Meeting the spiritual and emotional needs of Sailors, particularly those deployed in forward operating areas, is obviously one of the prime duties of a Navy Chaplain. For Muslim Chaplains, the nature of the Global War on Terror means they are faced with a two-fold mission: ministering directly to Navy personnel, and keeping commanders informed of the spiritual, religious, and cultural needs and norms of both Muslim Sailors and of local populations.

With the end of the Cold War at the end of the 1980s and into the early 1990s, the United States Navy and other branches of the U.S. Armed Forces were increasingly deployed to Muslim-majority nations. Understanding religious practices and orientations was vital in order to ensure that otherwise fragile coalitions would not fall apart due to cultural misunderstandings, and is doubtless one of the reasons the U.S. Military began to actively seek Chaplains from faiths such as Buddhism and Islam during the first half of the 1990s.

For counsel on how to instruct Sailors and Soldiers stationed in Muslim countries such as Saudi Arabia and Kuwait on the types of behavior that were respectful and considerate of the local populace with whom they would be interacting, the Department of Defense turned to W. D. Mohamed, a one-time leader of the Nation of Islam in the U.S. who had transitioned that organization into the World Community of Al-Islam in the West. Mohammed played a key role in helping the military appreciate the contributions that U.S. Muslims could make to military efforts, both by serving as enlisted personnel and by helping their fellow Soldiers and Sailors achieve a better understanding of Muslim Culture. Mohammed also played a significant role in the Department of Defense’s decision to add Islam to the faiths that would be officially represented in the Chaplain Corps of the Army, Navy, Air Force, and Marines.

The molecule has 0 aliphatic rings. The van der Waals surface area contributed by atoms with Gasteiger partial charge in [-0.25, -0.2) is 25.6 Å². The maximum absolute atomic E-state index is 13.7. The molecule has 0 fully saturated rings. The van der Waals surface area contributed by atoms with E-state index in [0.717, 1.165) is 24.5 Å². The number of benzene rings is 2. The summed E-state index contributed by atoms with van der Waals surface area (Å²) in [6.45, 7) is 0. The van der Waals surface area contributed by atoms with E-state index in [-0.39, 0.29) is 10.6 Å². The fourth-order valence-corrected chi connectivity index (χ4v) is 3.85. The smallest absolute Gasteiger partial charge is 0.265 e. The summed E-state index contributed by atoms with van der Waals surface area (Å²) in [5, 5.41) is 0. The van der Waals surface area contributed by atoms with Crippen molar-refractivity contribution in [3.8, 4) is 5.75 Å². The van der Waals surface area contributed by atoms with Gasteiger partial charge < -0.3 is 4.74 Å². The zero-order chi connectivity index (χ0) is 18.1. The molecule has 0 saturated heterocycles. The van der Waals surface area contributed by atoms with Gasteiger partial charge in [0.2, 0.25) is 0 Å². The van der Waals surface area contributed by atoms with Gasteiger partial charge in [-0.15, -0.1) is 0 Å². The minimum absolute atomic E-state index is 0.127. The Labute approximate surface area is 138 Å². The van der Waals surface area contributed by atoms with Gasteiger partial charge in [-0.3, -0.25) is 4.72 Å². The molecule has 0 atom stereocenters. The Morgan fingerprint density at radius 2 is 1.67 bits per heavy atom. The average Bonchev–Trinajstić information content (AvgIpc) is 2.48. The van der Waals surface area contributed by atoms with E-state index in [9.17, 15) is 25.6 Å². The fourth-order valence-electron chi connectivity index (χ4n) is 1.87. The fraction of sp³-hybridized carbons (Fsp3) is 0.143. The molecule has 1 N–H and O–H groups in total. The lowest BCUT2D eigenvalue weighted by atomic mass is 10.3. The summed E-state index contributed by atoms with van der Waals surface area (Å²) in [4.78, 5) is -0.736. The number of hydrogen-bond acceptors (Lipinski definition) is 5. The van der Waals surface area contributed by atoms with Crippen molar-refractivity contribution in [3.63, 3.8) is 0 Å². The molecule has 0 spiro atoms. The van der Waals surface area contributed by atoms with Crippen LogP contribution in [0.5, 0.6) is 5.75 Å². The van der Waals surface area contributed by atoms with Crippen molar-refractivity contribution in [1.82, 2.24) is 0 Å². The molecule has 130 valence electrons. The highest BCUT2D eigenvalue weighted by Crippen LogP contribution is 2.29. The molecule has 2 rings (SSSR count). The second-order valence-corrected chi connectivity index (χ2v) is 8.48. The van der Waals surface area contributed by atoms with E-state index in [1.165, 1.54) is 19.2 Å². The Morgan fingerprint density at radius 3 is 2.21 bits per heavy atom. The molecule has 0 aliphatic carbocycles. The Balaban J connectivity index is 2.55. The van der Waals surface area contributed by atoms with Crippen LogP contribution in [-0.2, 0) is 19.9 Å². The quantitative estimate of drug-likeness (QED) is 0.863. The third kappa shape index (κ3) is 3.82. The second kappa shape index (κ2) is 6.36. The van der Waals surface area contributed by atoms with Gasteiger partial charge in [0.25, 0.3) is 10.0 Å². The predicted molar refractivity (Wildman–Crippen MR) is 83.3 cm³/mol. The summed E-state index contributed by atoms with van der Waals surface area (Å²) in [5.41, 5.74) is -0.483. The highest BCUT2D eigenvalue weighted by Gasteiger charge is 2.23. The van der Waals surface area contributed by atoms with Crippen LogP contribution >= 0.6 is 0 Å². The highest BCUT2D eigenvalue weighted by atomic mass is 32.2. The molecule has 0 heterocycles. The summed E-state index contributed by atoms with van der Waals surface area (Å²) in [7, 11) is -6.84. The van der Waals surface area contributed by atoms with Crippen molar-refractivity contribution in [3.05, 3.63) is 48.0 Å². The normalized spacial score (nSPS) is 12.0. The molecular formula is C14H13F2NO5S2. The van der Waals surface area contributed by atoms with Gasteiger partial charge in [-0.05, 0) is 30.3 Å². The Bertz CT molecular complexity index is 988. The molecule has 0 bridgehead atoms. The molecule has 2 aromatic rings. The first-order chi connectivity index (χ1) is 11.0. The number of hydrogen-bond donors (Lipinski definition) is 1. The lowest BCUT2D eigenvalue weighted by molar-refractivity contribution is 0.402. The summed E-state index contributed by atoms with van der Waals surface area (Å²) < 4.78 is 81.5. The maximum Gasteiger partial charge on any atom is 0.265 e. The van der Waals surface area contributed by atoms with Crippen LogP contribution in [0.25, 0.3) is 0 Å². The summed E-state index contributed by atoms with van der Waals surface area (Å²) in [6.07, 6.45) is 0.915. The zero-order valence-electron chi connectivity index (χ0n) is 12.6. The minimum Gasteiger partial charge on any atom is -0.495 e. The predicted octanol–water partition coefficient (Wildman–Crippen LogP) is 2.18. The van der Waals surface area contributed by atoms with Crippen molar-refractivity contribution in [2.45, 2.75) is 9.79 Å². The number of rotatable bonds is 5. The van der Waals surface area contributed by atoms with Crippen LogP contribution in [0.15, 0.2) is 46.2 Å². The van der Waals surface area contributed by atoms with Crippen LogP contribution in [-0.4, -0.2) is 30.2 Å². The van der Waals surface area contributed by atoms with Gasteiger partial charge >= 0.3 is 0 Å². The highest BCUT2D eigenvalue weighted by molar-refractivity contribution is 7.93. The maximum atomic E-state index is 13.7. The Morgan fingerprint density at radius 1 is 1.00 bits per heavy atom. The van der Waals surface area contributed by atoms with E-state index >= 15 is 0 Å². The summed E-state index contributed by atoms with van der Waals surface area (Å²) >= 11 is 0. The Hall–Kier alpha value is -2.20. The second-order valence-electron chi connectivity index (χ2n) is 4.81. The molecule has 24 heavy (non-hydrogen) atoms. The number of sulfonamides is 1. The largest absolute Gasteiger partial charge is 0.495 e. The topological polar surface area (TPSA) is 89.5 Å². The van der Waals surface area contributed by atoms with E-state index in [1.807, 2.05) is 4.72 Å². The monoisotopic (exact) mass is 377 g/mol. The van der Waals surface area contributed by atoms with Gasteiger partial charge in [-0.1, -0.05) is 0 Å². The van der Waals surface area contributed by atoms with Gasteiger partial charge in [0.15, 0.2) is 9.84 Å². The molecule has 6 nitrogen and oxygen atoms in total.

Among the efforts the Navy has made to make its Sailors aware of the tenets of the Muslim faith and to minister to its adherents have been educational programs on holy celebrations such as the month-long observance of Ramadan and the subsequent three-day festival of Eid ul-Fitr, the deployment of a Muslim Chaplain to minister to detainees awaiting military trial at Guantanamo Bay, and giving permission for Sailors on active duty to make the Hajj, or pilgrimage to Mecca, when doing so does not endanger other Sailors or impact ship safety.

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